Lying on a vividly-hued hammock in your backyard, on a breezy day (those not blessed with the expanse of a backyard and hence with a hammock can replace the imagery with a couch or what-please-you), poring over one of your favoured leisure reads, calling out for the mother whenever the glass of lemonade needed to be refilled…aah! THIS constitutes the paraphernalia of a perfect break, unlike the “break” the university had planned for us which, as I put, and most of my other fellow university slaves would agree to, was a blatant misnomer for one!
How would you exactly describe a break? Well, a period of time when there is complete detachment from anything paperback, hardcover, spiral-bound, containing the writings of a wasted someone (resemblance to “books” is purely intentional, yes). It does NOT entail being buried into a plethora of reading material, with eyes glued to the computer screen (for research purposes of course), counting the number of hours before we could finally shove that assignment away and take a breather!
Being an outstationer, a break is something I start looking forward to since the moment I set foot on the New Delhi Railway Station after coming back from one! This time I took more books and fewer clothes, owing to a string of tests after the college re-opens.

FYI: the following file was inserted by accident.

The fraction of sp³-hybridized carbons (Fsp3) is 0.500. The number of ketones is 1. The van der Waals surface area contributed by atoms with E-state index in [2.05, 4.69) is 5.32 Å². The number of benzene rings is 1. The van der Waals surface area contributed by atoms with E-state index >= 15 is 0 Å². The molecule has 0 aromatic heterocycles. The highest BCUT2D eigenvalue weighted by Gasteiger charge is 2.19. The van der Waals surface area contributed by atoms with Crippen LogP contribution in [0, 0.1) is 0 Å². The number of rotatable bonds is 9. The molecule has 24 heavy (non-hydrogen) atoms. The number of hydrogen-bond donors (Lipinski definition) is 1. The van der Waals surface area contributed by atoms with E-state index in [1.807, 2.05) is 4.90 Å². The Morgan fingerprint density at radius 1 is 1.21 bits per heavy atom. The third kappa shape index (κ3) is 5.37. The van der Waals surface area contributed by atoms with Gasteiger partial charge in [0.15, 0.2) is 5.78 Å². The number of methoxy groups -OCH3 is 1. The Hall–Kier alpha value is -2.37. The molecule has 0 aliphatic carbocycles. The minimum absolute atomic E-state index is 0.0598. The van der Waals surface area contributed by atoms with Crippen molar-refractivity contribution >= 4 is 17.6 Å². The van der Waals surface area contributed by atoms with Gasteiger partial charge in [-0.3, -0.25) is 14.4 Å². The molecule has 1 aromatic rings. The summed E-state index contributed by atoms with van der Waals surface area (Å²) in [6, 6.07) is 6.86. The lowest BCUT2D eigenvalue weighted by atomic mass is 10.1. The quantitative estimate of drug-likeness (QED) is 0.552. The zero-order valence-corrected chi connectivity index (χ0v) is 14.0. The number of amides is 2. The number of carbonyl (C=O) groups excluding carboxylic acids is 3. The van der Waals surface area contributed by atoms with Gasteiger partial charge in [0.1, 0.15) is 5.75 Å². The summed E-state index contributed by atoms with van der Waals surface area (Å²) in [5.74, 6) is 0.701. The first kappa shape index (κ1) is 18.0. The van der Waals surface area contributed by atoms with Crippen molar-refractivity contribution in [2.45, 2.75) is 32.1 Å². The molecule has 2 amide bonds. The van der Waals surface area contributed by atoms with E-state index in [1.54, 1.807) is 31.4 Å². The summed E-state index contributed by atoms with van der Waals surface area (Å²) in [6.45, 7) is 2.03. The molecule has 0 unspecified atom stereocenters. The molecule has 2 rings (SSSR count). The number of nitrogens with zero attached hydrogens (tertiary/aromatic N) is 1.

Also, the one thing that really upset hosteliers and day-scholars alike was the short span of the holidays. “Before the semester-system was put into practice, the break used to stretch for a minimum of ten days. These were over in a jiffy. Before I could raise my head from the ten thousand assignments that I had to complete, it was time to bid-adieu,” said an outraged Divya Mehrotra, a Pol. Science student of IP College, who also happens to be a hostelier.
The time of the month the break came about also did not go down too well with most students. “The break should have been clubbed with the Dushhehra holidays. This time of the year means more to us than just the festival. Now, I’ll have to miss classes to accommodate the festival,” quoted Nishita Banerjee, a student of History from LSR and a hurt Bengali.
So, the break which stands for a refreshing change from the mundane and routine life of attending classes, commuting, meeting deadlines, bunking classes (yes, that’s part of the routine, isn’t it?), didn’t really fulfill its promise. And, with the examination datesheet being declared JUST before the break began, it couldn’t get worse. Kudos to the VC!